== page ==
by D. T. Vincent


Clamoring deep inside is a knowledge: shards have been hidden all around the world. I need to find all of them in order to complete the mirror, but I'm stuck taking orders at a bagel shop and can't figure out the goddamn register. The bagel flavors alone are 1,117 dizzying pages to scroll through. I'm suddenly so spatially and kinematically impaired I can't stand, but I'm clutching onto the counter. The room is spinning, but I persist, randomly pressing buttons on the screen, hoping this can somehow count towards clocking out and getting paid.

All night long I work shifts at old jobs, over and over. I'm a bus boy, bell boy, bagel boy, intern, designer-- sometimes in reverse chronology, sometimes all at once.

At the startup, I get up and walk through the office to step away from my spreadsheet. I don't recognize anyone who works here anymore, but their faces seem familiar. My eyes fixate on a small box of shards; twin girls are funneling them into large beakers. I am determined to apprehend them.


Doctor Wan spoke into his notetaker.

"Patient's dreamspace is often a venue for celebration or self-warning, but lately patient describes it as a, quote, sufferspace.

"In a recent dream, he engaged in, and arguably incited, a verbal altercation with his father, indicating a paternal conflict. At the height of the conflict, his father said he'd 'waited years to say this,' while dragging a wrapped framed canvas from behind a shelf. Patient was 'desperate' to hear and see his father's message. But before the father could say his piece or unwrap the item, patient awoke."


I'm back at my desk. The owner of the company approaches me and hands me an envelope. "This is my promise to you," she said, and walks away to attend a meeting.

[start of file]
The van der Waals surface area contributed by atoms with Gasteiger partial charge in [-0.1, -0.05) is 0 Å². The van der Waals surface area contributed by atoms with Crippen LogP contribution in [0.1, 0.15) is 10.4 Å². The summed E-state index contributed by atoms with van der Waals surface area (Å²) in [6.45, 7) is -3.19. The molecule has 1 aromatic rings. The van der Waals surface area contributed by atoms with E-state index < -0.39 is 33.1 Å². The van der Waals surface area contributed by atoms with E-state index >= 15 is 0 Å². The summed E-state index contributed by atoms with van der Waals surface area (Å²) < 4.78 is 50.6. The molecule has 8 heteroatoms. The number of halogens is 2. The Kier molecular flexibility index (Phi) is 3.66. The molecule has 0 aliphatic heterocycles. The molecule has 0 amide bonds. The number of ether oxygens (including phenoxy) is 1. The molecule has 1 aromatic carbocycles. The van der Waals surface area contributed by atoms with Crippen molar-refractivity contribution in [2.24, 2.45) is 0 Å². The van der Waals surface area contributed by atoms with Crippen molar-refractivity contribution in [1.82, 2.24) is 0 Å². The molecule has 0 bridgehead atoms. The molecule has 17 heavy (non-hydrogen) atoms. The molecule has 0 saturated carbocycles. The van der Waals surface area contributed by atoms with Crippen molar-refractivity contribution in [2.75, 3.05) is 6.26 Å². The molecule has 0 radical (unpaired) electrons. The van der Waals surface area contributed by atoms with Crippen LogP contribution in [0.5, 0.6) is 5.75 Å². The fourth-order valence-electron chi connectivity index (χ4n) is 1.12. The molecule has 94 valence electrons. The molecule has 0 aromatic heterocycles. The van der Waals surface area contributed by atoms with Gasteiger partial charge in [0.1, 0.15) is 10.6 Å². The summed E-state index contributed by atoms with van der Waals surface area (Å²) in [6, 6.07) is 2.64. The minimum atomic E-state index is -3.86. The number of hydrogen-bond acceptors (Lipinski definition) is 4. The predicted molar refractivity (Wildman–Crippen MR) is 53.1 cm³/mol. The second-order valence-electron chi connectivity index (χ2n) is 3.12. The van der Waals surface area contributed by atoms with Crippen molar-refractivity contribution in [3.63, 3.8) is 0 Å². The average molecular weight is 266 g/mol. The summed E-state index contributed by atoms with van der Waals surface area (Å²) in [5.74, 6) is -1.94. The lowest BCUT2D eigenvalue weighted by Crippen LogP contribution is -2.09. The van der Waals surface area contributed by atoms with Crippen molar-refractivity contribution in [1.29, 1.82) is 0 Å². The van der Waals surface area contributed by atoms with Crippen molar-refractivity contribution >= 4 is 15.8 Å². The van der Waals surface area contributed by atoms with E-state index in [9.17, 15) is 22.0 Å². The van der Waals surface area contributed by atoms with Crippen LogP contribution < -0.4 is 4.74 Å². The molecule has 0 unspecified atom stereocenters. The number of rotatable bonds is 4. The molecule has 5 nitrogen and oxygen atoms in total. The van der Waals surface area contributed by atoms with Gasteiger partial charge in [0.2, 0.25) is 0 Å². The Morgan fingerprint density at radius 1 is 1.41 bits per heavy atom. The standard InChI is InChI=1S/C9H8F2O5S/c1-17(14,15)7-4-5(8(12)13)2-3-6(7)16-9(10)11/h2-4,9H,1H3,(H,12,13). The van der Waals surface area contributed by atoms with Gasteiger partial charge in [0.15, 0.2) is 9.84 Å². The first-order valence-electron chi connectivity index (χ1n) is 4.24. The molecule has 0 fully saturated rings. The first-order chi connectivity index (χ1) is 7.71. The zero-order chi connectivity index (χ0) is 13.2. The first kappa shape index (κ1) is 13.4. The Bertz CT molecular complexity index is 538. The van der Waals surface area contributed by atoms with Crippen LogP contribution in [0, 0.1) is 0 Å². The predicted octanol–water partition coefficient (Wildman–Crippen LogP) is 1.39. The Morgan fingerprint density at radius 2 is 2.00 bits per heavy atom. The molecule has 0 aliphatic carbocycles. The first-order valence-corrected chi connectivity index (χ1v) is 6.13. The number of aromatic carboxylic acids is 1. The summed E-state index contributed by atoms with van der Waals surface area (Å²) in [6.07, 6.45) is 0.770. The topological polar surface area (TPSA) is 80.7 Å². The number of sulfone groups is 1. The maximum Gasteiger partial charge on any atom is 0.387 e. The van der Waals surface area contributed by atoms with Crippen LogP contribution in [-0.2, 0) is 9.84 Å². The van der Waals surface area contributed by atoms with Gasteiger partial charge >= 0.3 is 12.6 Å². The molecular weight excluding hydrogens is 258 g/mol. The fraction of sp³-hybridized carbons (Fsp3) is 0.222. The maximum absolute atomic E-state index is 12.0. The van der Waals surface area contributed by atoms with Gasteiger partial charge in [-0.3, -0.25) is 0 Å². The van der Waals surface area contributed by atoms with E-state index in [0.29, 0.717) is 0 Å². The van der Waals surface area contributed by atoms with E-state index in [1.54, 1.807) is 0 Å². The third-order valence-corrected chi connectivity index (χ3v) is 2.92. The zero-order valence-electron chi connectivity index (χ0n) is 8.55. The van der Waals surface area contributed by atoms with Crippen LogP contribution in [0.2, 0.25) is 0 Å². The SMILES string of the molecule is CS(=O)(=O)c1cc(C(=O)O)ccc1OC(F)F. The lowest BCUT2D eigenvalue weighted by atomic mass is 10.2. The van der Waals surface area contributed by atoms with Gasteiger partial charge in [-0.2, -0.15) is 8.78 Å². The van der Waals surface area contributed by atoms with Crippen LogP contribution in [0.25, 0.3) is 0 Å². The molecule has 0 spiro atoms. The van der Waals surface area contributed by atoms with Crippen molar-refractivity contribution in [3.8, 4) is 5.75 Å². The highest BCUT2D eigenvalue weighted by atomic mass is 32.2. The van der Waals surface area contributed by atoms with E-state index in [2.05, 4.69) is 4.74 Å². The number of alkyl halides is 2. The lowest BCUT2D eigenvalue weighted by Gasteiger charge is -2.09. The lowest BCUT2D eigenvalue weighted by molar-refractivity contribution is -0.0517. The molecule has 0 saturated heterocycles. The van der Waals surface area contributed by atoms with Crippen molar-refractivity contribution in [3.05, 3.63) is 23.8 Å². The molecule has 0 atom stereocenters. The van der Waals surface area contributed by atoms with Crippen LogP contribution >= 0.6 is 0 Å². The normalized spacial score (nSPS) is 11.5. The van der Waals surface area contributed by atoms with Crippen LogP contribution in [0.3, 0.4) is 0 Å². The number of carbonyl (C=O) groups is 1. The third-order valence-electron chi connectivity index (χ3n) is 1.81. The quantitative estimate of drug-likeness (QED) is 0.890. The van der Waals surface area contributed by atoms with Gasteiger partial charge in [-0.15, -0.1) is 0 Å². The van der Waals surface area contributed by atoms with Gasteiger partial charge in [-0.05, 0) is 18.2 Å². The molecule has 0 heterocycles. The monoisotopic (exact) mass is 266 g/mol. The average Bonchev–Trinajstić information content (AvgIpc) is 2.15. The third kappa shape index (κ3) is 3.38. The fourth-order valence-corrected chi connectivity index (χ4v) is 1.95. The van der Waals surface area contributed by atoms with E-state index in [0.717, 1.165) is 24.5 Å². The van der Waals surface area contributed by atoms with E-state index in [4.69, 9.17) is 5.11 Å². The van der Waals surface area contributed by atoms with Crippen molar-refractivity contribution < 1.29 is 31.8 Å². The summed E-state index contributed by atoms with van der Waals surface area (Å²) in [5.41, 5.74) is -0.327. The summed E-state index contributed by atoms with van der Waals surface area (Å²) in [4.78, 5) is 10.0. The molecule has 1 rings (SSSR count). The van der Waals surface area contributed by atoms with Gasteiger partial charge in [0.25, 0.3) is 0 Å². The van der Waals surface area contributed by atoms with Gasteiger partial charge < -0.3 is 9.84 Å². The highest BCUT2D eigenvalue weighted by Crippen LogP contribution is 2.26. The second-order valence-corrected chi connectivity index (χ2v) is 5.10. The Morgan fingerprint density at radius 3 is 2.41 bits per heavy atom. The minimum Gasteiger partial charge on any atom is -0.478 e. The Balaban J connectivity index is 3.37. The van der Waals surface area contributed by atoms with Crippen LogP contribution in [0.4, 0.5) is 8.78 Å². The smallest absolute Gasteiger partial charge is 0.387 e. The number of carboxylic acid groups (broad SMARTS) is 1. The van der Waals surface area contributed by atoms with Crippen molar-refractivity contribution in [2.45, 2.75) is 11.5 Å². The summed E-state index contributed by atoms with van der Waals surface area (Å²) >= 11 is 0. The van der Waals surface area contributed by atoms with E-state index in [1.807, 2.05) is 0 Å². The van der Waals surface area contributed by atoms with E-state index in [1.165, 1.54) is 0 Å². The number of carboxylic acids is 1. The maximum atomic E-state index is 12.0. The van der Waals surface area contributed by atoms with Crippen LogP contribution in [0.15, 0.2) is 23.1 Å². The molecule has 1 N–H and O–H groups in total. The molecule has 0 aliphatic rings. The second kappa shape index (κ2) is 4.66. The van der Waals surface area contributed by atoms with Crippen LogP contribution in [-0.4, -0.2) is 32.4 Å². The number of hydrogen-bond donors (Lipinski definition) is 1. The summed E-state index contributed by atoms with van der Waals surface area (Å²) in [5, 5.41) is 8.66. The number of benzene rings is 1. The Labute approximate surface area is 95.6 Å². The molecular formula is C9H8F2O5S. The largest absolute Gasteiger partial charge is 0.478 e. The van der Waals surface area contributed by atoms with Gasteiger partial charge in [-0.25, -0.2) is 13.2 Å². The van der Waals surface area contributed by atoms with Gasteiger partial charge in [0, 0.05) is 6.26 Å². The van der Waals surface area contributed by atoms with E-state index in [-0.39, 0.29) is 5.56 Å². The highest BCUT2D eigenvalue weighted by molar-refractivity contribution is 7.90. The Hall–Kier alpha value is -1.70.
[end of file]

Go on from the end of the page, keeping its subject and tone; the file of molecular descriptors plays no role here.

I stand still and wait until she is around the corner to open the envelope. In it, a little handwritten story.


You check the math on your receipt and leave, climbing the stone staircase that rises to the town's center. You stop for a moment to observe the clear day, facing North. There is a tsunami to the North, and a sandstorm to the West. You feel a rippling tremor as a building falls. People are stampeding southward, but you catch twin Northern girls and ask why they are running. They say the wall of approaching water had passed through the patches of poisonous lilies-- the town's final set of defenses. You lead the stampede.


The twins are throwing shards into my back like darts. I smile. I will not pursue those shards' reflections, since now I only face forward.



D. T. Vincent

is a short story writer from Detroit. For a while Vincent named lipsticks for a living by copywriting for pervasively distributed cosmetics brands. Today, Vincent lives and writes in the San Francisco Bay area.